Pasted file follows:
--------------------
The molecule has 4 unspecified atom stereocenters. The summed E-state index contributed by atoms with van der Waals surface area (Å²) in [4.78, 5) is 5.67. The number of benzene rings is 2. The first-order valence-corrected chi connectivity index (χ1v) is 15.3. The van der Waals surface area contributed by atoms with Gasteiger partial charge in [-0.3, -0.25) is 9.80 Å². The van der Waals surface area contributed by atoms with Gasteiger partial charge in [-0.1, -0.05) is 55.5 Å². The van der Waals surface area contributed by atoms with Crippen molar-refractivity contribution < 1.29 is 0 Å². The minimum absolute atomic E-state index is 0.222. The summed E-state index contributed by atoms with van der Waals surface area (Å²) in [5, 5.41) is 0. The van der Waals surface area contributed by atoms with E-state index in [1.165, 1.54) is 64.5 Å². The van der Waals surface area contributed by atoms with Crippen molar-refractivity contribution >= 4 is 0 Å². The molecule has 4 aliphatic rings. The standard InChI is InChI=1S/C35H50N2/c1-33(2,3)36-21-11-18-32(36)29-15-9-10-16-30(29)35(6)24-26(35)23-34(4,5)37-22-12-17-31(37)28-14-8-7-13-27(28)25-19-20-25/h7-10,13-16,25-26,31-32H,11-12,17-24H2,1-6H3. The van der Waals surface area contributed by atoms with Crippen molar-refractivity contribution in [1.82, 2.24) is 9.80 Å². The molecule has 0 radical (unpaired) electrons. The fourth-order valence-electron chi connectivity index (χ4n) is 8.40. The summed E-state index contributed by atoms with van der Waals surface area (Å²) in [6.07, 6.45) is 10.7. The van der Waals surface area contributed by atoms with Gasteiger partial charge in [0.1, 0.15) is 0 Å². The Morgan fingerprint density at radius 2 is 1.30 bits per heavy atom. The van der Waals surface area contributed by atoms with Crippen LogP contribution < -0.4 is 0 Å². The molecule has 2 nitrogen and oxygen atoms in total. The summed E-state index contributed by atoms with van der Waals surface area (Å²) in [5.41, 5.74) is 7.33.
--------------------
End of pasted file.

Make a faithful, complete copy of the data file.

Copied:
The molecule has 4 unspecified atom stereocenters. The summed E-state index contributed by atoms with van der Waals surface area (Å²) in [4.78, 5) is 5.67. The number of benzene rings is 2. The first-order valence-corrected chi connectivity index (χ1v) is 15.3. The van der Waals surface area contributed by atoms with Gasteiger partial charge in [-0.3, -0.25) is 9.80 Å². The van der Waals surface area contributed by atoms with Gasteiger partial charge in [-0.1, -0.05) is 55.5 Å². The van der Waals surface area contributed by atoms with Crippen molar-refractivity contribution < 1.29 is 0 Å². The minimum absolute atomic E-state index is 0.222. The summed E-state index contributed by atoms with van der Waals surface area (Å²) in [5, 5.41) is 0. The van der Waals surface area contributed by atoms with E-state index in [1.165, 1.54) is 64.5 Å². The van der Waals surface area contributed by atoms with Crippen molar-refractivity contribution >= 4 is 0 Å². The molecule has 4 aliphatic rings. The standard InChI is InChI=1S/C35H50N2/c1-33(2,3)36-21-11-18-32(36)29-15-9-10-16-30(29)35(6)24-26(35)23-34(4,5)37-22-12-17-31(37)28-14-8-7-13-27(28)25-19-20-25/h7-10,13-16,25-26,31-32H,11-12,17-24H2,1-6H3. The van der Waals surface area contributed by atoms with Crippen molar-refractivity contribution in [1.82, 2.24) is 9.80 Å². The molecule has 0 radical (unpaired) electrons. The fourth-order valence-electron chi connectivity index (χ4n) is 8.40. The summed E-state index contributed by atoms with van der Waals surface area (Å²) in [6.07, 6.45) is 10.7. The van der Waals surface area contributed by atoms with Gasteiger partial charge in [0.1, 0.15) is 0 Å². The Morgan fingerprint density at radius 2 is 1.30 bits per heavy atom. The van der Waals surface area contributed by atoms with Crippen LogP contribution < -0.4 is 0 Å². The molecule has 2 nitrogen and oxygen atoms in total. The summed E-state index contributed by atoms with van der Waals surface area (Å²) in [5.41, 5.74) is 7.33.